Saturday, May 29, 2010

Back Home in Indiana!

Although the last 10 weeks in Uganda were very memorable and gave me a great perspective on another culture, I am very excited to be back in Indiana. I didn't realize how much I missed people until I saw my parents at the airport! On the ride home my dad said he'd never heard me talk so much. I realize that while being in Uganda I had missed out on all the cultural things going on in the Developed World. For instance, my cousin was going on about the iPad when I said, "What's the iPad?" Her response, "Wow, you have been gone a bit." I found it comical. Although, some of you may think it was hard to live in Uganda, it was not so much in terms of my daily lifestyle and in all honesty, there are many things I will miss about Uganda: definitely the musana kids (I will be visiting again in a couple years), the children that always seem excited to see a muzungu, a cool shower on a hot day, the lack on constant media (tv, internet, cell phone) although these things are all present in Uganda it was nice to not have them constantly occupy my time, the ability to walk everywhere, taking a boda "motorcycle" ride whenever I wanted, eating rice daily or grabing a rolex from a street vendor ( this is a flattened, fried piece of dough wrapped around an omelette), the East African rain storms (it's amazing to fall asleep to rain pounding on a tin roof), and the other volunteers.
As far as Uganda goes...there are some cultural things that I experienced that I think it is time to share with everyone.
1) Pets don't work out so well there. The kids don't view them as something to take care of. They would rather throw rocks at them.
2) I saw more livestock there than I ever have in IN. There were chickens, goats, cows, and african sheep running around everywhere. Many nights I saw heards of goats heading home without anyone leading them! They just knew.
3) Uganda is a fertile nation! I've never seen so many babies (animals and people) in one place. You see children taking care of children and they are very independant at a young age. In the US you would never see a 5 year old walking around without an adult. To see a kid walking around with a machete is not surprising. When we slaughtered 2 goats for the musana kids on Easter weekend they all wanted to help! I would have never wanted to watch that at such a young age let alone now.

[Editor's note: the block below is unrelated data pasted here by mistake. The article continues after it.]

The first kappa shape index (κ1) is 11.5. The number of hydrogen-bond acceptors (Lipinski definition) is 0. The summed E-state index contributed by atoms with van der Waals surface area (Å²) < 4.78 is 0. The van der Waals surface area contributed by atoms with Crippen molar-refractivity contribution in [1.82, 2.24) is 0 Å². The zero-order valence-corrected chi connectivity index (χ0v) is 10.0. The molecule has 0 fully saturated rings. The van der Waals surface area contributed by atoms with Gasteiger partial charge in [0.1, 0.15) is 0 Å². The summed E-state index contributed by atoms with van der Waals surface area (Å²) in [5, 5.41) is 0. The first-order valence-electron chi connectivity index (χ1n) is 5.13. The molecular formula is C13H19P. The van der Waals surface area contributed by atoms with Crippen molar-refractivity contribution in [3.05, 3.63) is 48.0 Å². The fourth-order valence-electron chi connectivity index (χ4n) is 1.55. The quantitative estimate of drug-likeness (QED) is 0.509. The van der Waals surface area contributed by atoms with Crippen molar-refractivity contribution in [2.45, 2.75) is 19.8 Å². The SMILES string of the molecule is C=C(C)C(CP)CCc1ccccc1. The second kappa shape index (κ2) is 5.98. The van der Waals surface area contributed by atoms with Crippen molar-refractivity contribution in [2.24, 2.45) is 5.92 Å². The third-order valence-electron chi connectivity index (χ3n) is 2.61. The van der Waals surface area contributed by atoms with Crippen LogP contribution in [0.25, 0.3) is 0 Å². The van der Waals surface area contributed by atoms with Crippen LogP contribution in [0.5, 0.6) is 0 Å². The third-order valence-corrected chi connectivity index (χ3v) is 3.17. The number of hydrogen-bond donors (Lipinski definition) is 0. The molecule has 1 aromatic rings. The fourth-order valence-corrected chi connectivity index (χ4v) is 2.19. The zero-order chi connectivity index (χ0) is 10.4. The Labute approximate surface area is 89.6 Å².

4) People there are very affectionate. It is very normal to see people walking around holding hands. I was very surprised the first day when I saw men holding hands. There is no romantic feel to the display just simple enjoyment of one anothers company.
5) The hospital there goes without power or running water a lot of times. The unit is comprised of several different wards all one level buildings. There are always people sitting outside the hospital on mats and sometimes preparing food. These people are the caretakers or attendants of the person who has been admitted. Someone is always there to take care of the sick. It's not the hospital's job to feed them and make sure they're comfortable.
6) I was very baffled to see so many kids walking around with shirts but not pants. My thought is I would rather have pants on my kids because they are constantly sitting and playing in the dirt.
7) You can find a soccer game anyday.
8) People collect all their water for cooking and bathing from local wells.
9) Books are a very valued item there. New books are extremely hard to come by.
10) Many government officials work on bribes. ( my whole being jailed and almost deported incident)
11) People are more secretive or shy. Personal information that we may think of as simply making conversation is from my experience not readily shared.
12) Lizards, mice, and bugs are extremely hard to keep out of a house.
13) A lot of people make a living as street vendors (clothes or food or random things)
14) Public transport consists of riding in a jam packed 15 passenger van (around 20 people) with a load of live chickens strapped on top, or on the back of a bicycle or motorcyle. Not many people have their own vehicle.
This trip was an amazing experience. I was blessed so much during my time there with wonderful children. I will miss them so much. I think that if anyone ever has an opportunity to see how a developing nation operates they should take it. It really does change your perspective on a lot of things. If nothing else it gives you a better perspective on the world. This trip has helped me to realize my independence. I've never spent so much time travel alone. At times it was scary but it is very liberating to know I can make it on my own. I even spent a night in London and mastered the subway system! It may not sound scary but it was. Luckily everyone spoke english lol. After this big adventure, next up is the move accross the country to Flagstaff, AZ where I'll be pursuing my Doctorate of Physical Therapy at NAU!
Thanks for following me on this journey!
Until next time...bye for now :)

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